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Adams v. Reavis

Cite as [Adams v. Reavis, 1 A.S.R.3d 146 (Trial Div. 1997)]

MICHAEL FELIPE ADAMS, Plaintiff,

 

v.

 

CHARLES REAVIS, et al., Defendants.

High Court of American Samoa

Trial Division

CA No. 80-97

November 18, 1997

[1] A writ of mandamus is an extraordinary writ and will not issue unless: (1) the plaintiff has a plain right to have the act performed; (2) the defendant has a plain duty to perform it; and (3) there is no other adequate remedy available to the plaintiff.

 

[2] Where statute did not authorize, but instead prohibited, work release of inmate, writ of mandamus would not lie.

 

Before:KRUSE, Chief Justice, LOGOAI, Associate Judge, and SAGAPOLUTELE, Associate Judge.

 

Counsel: For Plaintiff, Pro Se

              For Defendant, Frederick J. O'Brien, Assistant Attorney General

 

ORDER DENYING APPLICATION FOR WRIT OF MANDAMUS

 

Plaintiff is an inmate at the Territorial Correctional Facility.  He filed motions for a show cause order directed against Charles Reavis ("Reavis"), Special Assistant to the Warden of the Territorial Correctional Facility, and other unnamed prison officials, alleging their refusal to allow him to "go to court, post office, shopping, banking, nor to renew [an] expiring [airplane] ticket." 

 

We summarily denied plaintiff's contention that prisoners are somehow constitutionally entitled to leave the prison facilities to receive mail, shop, and conduct other personal business, but granted his show cause [1ASR3d147] application insofar as he alleged his being denied access to the High Court's law library.  (See Order to Show Cause, filed Aug. 8, 1997.)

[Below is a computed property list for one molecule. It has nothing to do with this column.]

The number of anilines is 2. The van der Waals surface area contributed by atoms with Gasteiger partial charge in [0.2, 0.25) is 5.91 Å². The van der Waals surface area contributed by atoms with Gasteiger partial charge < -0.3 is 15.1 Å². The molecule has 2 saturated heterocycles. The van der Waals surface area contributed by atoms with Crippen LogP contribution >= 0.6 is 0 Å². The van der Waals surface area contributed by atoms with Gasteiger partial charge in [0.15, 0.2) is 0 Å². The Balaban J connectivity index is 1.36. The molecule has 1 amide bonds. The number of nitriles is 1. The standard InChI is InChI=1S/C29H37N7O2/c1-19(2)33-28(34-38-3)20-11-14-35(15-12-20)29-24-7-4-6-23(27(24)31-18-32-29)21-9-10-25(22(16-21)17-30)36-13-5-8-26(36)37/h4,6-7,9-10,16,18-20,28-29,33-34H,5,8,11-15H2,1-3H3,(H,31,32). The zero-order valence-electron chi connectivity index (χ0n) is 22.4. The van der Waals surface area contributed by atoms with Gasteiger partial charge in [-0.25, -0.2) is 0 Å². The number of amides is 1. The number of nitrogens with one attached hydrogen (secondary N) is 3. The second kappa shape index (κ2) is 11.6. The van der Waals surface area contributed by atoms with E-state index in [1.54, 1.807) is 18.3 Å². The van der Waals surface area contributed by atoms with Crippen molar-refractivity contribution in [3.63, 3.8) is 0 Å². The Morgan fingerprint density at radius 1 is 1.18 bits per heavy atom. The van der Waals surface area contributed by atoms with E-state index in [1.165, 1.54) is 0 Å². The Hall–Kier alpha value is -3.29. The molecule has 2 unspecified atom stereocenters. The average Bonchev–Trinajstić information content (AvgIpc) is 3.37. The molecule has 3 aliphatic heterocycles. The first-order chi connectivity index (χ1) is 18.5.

The matter was set for hearing on September 4, 1997.  On that date, the defendants appeared through the Attorney General's Office but failed to bring the plaintiff, offering as justification the plaintiff's failure to inform the Correctional Facility of his court appearance date.  We treated the government's failure to have the plaintiff in court as prima facie evidence in support of plaintiff's complaint about lack of access to the court.  We accordingly ordered the defendants to ensure plaintiff's access "to the court for all further hearings in this matter."  (See Ruling and Order filed Sept. 5, 1997.)

 

On October 20, 1997, this matter again came before us when plaintiff applied for a writ of mandamus in order to compel the defendants to reinstate his work release program.  Although the Correctional Facility previously allowed plaintiff to be employed by the American Samoa Power Authority, it terminated plaintiff's work release privilege, along with that of all other inmates release programs, after this court decided American Samoa Government v. Byung Soo Ki, 31 A.S.R.2d 118 (Trial Div. 1995) (Opinion & Order, filed Jan. 10, 1997).  The decision in this case essentially struck down the Correctional Facility's various release programs as contrary to the statutory prohibition against the release of inmates except as authorized by law.  Id., at 5.  See A.S.C.A. § 46.2303(c).  The court failed to find, and the parties were unable to point to, any such authorization in the law.

 

[1] Given the state of the law as enunciated in the Byung Soo Ki case, which plaintiff did not question, we conclude that plaintiff's application for a writ of mandamus must fail.  A writ of mandamus is an extraordinary writ and will not issue unless:

           

(1) the plaintiff has a plain right to have the act performed; (2) the defendant has a plain duty to perform it; and (3) there is no other adequate remedy available to the plaintiff.

 

Mulitauaopele v. Maiava, 29 A.S.R.2d 116, 117-118 (App. Div. 1995). 

 

[2] The plaintiff is in jail, having been properly convicted of a double homicide.  He has no plain right to work release, and the defendants have no plain duty to grant him work release.  Indeed, they are prohibited from releasing inmates duly incarcerated by the criminal process.

 

Motion denied.

 

It is so Ordered.

 

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